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According to Macmillan "tap into" means "use" or "get some benefit":

tap or tap into [TRANSITIVE] if you tap something such as someone’s ability or a supply of information, you use it or get some benefit from it : Are you tapping your staff’s full potential?
Several other companies were already tapping this market.

Or tap into can mean "to understand and express something":

tap into something to understand and express something such as people’s beliefs or attitudes : the senator’s ability to tap into the American psyche

Considering the main meaning of tapping as "to touch someone or something gently", where do the above meanings for tap into come from?

  • 2
    This situation isn't uncommon with short "consonant-vowel-consonant" words, because we have so many of them, and we take them from so many different sources. They're two different words, with no direct etymological relationship (tap = strike gently is from echoic/onomatopoeic Middle English tappen, but tap = a plug or stopper is from Germanic/Old English tæppian). – FumbleFingers May 30 '15 at 16:54
  • The "main meaning" in this case is Def 3, not Def 1: to get a substance from a particular place or object – J.R. May 31 '15 at 9:09
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oxforddictionaries.com has this as the first definition of tap (n):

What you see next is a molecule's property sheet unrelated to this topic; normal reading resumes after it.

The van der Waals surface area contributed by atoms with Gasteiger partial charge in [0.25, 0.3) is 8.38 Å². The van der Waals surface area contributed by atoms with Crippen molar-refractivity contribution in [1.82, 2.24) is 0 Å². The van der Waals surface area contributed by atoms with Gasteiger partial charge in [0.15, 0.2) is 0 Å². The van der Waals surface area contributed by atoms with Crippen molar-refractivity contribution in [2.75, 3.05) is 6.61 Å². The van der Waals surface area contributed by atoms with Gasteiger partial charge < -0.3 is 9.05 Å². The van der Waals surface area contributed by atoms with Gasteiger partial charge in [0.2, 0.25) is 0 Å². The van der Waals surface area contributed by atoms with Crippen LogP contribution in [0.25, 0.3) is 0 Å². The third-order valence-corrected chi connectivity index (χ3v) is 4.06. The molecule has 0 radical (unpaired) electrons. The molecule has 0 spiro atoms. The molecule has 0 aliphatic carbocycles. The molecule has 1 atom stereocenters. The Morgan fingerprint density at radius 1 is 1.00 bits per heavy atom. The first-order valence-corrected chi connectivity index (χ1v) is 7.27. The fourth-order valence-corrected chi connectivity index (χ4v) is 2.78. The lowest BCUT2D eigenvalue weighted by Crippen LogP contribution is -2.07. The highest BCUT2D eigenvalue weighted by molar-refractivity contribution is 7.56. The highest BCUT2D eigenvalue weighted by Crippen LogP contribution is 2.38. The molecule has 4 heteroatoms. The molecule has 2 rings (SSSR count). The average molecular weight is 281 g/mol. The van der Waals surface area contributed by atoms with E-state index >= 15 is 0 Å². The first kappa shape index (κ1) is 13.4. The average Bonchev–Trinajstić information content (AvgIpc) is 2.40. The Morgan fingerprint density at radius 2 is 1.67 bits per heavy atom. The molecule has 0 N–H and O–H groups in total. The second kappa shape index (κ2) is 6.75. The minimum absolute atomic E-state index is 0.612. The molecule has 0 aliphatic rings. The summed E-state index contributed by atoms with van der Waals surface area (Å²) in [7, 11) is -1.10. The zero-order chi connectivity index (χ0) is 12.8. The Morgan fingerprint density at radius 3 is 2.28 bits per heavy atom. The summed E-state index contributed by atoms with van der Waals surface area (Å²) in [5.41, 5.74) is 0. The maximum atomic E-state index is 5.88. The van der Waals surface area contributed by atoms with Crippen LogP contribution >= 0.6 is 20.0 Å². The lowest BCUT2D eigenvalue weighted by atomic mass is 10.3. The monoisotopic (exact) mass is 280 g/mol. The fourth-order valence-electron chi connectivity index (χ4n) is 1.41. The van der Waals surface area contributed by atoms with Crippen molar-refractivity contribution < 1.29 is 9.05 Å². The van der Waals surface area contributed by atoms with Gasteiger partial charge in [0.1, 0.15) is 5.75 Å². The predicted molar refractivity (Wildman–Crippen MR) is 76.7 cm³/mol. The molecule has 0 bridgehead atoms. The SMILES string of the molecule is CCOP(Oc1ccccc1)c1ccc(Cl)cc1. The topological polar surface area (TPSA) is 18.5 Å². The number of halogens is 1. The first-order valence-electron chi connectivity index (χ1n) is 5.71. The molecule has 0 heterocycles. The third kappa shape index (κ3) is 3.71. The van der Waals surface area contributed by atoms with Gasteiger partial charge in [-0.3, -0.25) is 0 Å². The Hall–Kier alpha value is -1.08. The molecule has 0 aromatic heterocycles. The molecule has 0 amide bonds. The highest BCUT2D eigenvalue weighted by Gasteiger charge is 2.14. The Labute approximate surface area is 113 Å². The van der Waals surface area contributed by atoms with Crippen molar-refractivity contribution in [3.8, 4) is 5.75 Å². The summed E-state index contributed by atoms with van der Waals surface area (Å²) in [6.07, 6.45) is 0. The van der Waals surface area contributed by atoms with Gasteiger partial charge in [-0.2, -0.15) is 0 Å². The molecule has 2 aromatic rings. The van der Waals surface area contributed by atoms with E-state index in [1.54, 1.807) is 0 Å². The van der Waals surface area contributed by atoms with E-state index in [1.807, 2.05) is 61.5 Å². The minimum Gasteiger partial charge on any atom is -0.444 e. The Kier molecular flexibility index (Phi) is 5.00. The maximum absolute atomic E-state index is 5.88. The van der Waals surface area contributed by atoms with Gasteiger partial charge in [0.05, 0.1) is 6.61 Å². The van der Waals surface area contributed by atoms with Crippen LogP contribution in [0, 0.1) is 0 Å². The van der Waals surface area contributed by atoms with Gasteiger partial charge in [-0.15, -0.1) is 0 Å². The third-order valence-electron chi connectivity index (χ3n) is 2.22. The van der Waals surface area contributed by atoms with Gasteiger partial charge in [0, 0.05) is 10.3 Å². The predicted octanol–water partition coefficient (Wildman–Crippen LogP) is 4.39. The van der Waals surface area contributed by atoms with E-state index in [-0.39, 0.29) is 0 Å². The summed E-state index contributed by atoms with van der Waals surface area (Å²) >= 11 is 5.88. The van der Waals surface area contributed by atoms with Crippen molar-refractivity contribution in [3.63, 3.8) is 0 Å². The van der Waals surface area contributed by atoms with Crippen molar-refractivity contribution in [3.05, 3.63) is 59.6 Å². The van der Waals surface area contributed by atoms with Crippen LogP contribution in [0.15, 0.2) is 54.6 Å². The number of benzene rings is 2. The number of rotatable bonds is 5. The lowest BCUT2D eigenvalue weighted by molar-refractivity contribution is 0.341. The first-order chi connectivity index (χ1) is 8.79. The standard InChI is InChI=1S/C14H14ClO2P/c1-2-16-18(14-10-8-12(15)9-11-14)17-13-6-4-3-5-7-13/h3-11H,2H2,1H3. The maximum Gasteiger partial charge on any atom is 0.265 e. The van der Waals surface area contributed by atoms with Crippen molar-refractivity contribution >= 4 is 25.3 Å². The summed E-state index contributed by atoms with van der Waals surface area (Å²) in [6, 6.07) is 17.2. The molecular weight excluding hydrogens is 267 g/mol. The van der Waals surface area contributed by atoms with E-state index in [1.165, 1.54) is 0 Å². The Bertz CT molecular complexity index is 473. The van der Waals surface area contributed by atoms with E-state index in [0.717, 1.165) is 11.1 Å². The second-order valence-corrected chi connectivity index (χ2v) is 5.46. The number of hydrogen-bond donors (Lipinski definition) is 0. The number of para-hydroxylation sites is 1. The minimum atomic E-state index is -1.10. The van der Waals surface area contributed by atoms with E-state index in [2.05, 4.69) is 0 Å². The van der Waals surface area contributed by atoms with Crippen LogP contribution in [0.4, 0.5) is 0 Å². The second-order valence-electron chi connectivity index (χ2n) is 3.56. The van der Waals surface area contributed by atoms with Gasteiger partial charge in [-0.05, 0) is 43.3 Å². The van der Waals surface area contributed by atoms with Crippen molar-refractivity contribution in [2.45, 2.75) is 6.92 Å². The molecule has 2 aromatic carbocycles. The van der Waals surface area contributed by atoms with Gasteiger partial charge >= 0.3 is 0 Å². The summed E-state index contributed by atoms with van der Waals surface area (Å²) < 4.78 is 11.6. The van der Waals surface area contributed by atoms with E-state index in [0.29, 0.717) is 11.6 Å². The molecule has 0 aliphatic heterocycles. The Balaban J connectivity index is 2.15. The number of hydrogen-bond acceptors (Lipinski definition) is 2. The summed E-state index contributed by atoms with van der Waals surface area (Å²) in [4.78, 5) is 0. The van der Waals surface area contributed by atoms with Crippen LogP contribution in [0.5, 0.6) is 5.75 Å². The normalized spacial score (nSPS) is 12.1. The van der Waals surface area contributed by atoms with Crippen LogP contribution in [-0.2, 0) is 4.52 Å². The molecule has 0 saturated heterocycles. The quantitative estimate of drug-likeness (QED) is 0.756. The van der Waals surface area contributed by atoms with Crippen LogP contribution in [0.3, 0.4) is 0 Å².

A device by which a flow of liquid or gas from a pipe or container can be controlled.

and for the verb,

Draw liquid through the tap or spout of (a cask, barrel, or other container)

When you tap a barrel of beer, you can get the beer out of it.

When you tap a certain kind of maple tree, you can get fluid out of it that can be used to make maple syrup.

The usage you refer to is based on this literal meaning of tap.

  • Interesting; does it work for all verbs? I mean, can the meaning be retraced the same way for other verbs? Because I've been kind of wondering the same as OP for some other verbs with particles such as "giving up" or "running out". – Linkyu May 31 '15 at 11:13
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Where "tap into" refers to accessing information or a conversation, often in an electronic context, it may be a relic from telephone landlines, where the phone engineer or secret agent, or the police connected a pair of wires (a "tap") to your telephone circuit.

They could listen in to your private conversation, so it has connotations of being slightly underhanded, (though the police would never do it without a warrant from a magistrate, would they?)

The second definition on the linked macmillan dictionary site follows this meaning - the senator has obviously gained some secret information by listening in.

"Taps" are still used on electrical circuits like long lines, delay lines, transformers

The term (in telephony) may have originated by analogy to putting a tap into a barrel.

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You are metaphorically inserting a pipeline into the subject, thus when you take from it- turning on the 'tap'- you are 'tapping in' to it.

You may also 'tap in' to an internet-based thing, which I've always assumed can be used as a pun: "The hacker 'tapped in' to the information using his keyboard..." ;)

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